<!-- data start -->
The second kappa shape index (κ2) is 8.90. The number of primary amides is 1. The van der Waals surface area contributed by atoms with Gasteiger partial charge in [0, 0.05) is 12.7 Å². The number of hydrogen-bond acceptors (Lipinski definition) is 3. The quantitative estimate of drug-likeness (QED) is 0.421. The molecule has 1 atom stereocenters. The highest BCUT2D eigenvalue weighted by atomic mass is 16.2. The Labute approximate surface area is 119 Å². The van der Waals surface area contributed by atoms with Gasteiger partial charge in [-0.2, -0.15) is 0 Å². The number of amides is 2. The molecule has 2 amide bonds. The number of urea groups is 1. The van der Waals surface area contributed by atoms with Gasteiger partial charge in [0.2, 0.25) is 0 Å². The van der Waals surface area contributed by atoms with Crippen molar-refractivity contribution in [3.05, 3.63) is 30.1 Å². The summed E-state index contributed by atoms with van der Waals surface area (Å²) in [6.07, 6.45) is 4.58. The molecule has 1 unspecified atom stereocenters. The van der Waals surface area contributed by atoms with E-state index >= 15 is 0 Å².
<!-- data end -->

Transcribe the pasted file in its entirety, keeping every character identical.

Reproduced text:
The second kappa shape index (κ2) is 8.90. The number of primary amides is 1. The van der Waals surface area contributed by atoms with Gasteiger partial charge in [0, 0.05) is 12.7 Å². The number of hydrogen-bond acceptors (Lipinski definition) is 3. The quantitative estimate of drug-likeness (QED) is 0.421. The molecule has 1 atom stereocenters. The highest BCUT2D eigenvalue weighted by atomic mass is 16.2. The Labute approximate surface area is 119 Å². The van der Waals surface area contributed by atoms with Gasteiger partial charge in [-0.2, -0.15) is 0 Å². The number of amides is 2. The molecule has 2 amide bonds. The number of urea groups is 1. The van der Waals surface area contributed by atoms with Gasteiger partial charge in [0.2, 0.25) is 0 Å². The van der Waals surface area contributed by atoms with Crippen molar-refractivity contribution in [3.05, 3.63) is 30.1 Å². The summed E-state index contributed by atoms with van der Waals surface area (Å²) in [6.07, 6.45) is 4.58. The molecule has 1 unspecified atom stereocenters. The van der Waals surface area contributed by atoms with E-state index >= 15 is 0 Å².